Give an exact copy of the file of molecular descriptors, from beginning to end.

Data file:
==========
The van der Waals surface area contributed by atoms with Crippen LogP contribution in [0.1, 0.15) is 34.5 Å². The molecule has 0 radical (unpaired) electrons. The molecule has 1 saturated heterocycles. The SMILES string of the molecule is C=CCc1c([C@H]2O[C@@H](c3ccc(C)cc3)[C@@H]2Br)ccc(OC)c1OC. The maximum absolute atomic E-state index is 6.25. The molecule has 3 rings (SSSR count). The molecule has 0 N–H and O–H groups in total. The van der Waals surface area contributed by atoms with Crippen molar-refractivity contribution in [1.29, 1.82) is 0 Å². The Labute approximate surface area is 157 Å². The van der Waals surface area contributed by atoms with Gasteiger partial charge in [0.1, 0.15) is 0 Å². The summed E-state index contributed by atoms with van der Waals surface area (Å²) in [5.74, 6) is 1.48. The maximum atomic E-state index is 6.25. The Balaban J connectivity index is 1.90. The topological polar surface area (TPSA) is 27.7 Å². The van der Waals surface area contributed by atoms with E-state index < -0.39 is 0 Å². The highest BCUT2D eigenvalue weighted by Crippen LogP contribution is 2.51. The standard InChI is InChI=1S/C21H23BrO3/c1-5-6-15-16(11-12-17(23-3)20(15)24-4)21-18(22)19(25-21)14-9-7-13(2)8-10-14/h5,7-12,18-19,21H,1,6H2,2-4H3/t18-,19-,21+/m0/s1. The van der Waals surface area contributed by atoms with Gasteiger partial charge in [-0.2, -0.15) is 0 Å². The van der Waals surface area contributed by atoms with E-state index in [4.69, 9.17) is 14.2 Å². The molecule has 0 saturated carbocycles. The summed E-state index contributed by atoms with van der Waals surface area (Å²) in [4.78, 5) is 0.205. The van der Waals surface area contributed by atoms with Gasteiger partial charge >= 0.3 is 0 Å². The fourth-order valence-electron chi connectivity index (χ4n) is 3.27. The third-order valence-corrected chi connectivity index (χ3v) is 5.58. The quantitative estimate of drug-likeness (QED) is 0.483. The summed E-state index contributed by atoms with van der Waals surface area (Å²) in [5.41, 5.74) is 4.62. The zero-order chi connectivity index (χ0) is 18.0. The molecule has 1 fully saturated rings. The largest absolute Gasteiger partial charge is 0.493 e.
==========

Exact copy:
The van der Waals surface area contributed by atoms with Crippen LogP contribution in [0.1, 0.15) is 34.5 Å². The molecule has 0 radical (unpaired) electrons. The molecule has 1 saturated heterocycles. The SMILES string of the molecule is C=CCc1c([C@H]2O[C@@H](c3ccc(C)cc3)[C@@H]2Br)ccc(OC)c1OC. The maximum absolute atomic E-state index is 6.25. The molecule has 3 rings (SSSR count). The molecule has 0 N–H and O–H groups in total. The van der Waals surface area contributed by atoms with Crippen molar-refractivity contribution in [1.29, 1.82) is 0 Å². The Labute approximate surface area is 157 Å². The van der Waals surface area contributed by atoms with Gasteiger partial charge in [0.1, 0.15) is 0 Å². The summed E-state index contributed by atoms with van der Waals surface area (Å²) in [5.74, 6) is 1.48. The maximum atomic E-state index is 6.25. The Balaban J connectivity index is 1.90. The topological polar surface area (TPSA) is 27.7 Å². The van der Waals surface area contributed by atoms with E-state index < -0.39 is 0 Å². The highest BCUT2D eigenvalue weighted by Crippen LogP contribution is 2.51. The standard InChI is InChI=1S/C21H23BrO3/c1-5-6-15-16(11-12-17(23-3)20(15)24-4)21-18(22)19(25-21)14-9-7-13(2)8-10-14/h5,7-12,18-19,21H,1,6H2,2-4H3/t18-,19-,21+/m0/s1. The van der Waals surface area contributed by atoms with Gasteiger partial charge in [-0.2, -0.15) is 0 Å². The van der Waals surface area contributed by atoms with E-state index in [4.69, 9.17) is 14.2 Å². The molecule has 0 saturated carbocycles. The summed E-state index contributed by atoms with van der Waals surface area (Å²) in [4.78, 5) is 0.205. The van der Waals surface area contributed by atoms with Gasteiger partial charge >= 0.3 is 0 Å². The fourth-order valence-electron chi connectivity index (χ4n) is 3.27. The third-order valence-corrected chi connectivity index (χ3v) is 5.58. The quantitative estimate of drug-likeness (QED) is 0.483. The summed E-state index contributed by atoms with van der Waals surface area (Å²) in [5.41, 5.74) is 4.62. The zero-order chi connectivity index (χ0) is 18.0. The molecule has 1 fully saturated rings. The largest absolute Gasteiger partial charge is 0.493 e.